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Sports

Haslem's value on rise

The Associated Press
Published:   |   Updated: March 21, 2013 at 04:11 PM
DALLAS -

For all the glitzy personnel moves the Miami Heat made last summer to largely reshape the NBA's balance of power, there was one deal the Dallas Mavericks desperately wish never happened.

And we're not talking about the ones LeBron James, Dwyane Wade and Chris Bosh signed.

Nope, the Mavs were hoping to land Udonis Haslem a year ago when he hit the open market. Given what he did against them in the 2006 NBA finals — and what he's doing so far in the 2011 series rematch, which resumed Tuesday night with Game 4 — it's easy to see why Haslem was in such high demand.

He averaged a less-than-whopping 5 points and 4.3 rebounds in the first three games, but with Haslem, the stat line never tells anything remotely close to the entire story. He is Miami's grittiest player, and the way he forced Mavs star Dirk Nowitzki into a missed jumper on the final possession of Game 3 ensured that the Heat not only would win that night, but also reclaim the home-court advantage in these finals.

"We would have loved to have him," Nowitzki said. "Unfortunately, obviously, he stayed there. I guess a good move on his part."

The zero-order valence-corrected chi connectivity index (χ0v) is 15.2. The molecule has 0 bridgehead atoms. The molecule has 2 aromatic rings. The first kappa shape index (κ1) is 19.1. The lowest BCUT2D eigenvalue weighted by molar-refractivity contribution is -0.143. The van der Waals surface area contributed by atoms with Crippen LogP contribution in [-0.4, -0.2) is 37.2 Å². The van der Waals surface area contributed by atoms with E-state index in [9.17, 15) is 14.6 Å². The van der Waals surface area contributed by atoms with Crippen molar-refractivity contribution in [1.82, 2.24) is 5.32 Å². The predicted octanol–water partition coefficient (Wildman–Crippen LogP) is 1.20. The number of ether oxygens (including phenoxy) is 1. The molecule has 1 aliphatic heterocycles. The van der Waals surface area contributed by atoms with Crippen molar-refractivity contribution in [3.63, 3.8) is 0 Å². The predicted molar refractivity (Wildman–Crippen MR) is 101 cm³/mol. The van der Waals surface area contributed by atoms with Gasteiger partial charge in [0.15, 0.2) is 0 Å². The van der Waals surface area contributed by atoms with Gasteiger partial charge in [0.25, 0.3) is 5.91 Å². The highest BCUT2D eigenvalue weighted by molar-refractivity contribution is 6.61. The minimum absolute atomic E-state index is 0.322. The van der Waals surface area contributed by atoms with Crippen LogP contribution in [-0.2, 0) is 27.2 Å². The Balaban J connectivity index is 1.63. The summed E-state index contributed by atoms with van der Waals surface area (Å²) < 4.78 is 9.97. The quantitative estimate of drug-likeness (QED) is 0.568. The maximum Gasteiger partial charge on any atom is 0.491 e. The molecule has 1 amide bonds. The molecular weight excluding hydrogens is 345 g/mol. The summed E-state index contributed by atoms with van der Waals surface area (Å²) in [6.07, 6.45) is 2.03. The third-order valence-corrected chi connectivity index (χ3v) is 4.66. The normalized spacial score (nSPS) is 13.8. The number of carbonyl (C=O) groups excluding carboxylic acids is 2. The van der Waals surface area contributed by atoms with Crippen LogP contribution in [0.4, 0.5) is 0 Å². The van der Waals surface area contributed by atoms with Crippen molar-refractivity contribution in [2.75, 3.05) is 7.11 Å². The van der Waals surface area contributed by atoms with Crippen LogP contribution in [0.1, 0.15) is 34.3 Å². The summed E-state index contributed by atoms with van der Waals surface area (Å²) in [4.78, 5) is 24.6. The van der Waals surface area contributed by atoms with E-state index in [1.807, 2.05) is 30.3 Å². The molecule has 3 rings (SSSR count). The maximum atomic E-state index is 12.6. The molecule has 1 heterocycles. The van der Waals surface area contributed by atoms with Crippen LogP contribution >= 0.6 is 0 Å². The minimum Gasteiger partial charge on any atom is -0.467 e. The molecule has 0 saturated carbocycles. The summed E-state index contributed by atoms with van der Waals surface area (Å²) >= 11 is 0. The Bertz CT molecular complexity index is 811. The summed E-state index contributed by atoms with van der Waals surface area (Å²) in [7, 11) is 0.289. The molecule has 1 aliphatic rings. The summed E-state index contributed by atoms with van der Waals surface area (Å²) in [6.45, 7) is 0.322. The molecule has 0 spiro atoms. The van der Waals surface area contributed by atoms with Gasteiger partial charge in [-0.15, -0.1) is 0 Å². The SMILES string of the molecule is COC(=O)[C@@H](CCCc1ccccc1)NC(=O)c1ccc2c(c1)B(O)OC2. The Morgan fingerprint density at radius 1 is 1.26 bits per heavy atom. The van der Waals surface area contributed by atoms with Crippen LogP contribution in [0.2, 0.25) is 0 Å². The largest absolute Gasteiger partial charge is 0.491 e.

Maybe a real good move.

Haslem gave the Heat one heck of a hometown discount last summer, when the Miami native agreed to a deal worth $20 million for five seasons, over 40 percent less than what he likely potentially could have collected from Dallas, Denver or other suitors. That's what being around family means to Haslem, and when he says that, he's not speaking of his relatives. The Heat are as dear to him as anything, especially after they took a chance on him eight years ago.

"It wasn't a hard decision," Haslem said. "This is where I wanted to be and I couldn't see myself leaving."

Haslem averaged 6.2 points and 6 rebounds in Miami's six-game win over Dallas in the 2006 finals, yet it was what he did in the title-clinching game that made a giant impact on the series.

Playing with an injured shoulder, Haslem — who turns 31 on Thursday, when Miami and Dallas will play Game 5 — scored 17 points and grabbed 10 rebounds, and nagged Nowitzki on defense for much of that game as well. He earned a reputation as a bit of a Dirk-stopper in that series, and with control of the 2011 finals in the balance on Sunday, Haslem took a turn guarding Nowitzki again.

Nowitzki caught an inbounds pass at the top of the key with 4.4 seconds remaining and Dallas down by two, then tried to drive right before spinning back toward the foul line. Haslem stayed draped on him the whole way, kept his arms high as Nowitzki tried to shoot, then left them up until the ball bounced harmlessly off the rim. Only then did he punch the air in celebration, knowing the Heat had just gotten their biggest win of the season.

In Game 2, Nowitzki made a game-winner at the end, that time with Bosh guarding him.

Haslem demanded the job in Game 3.

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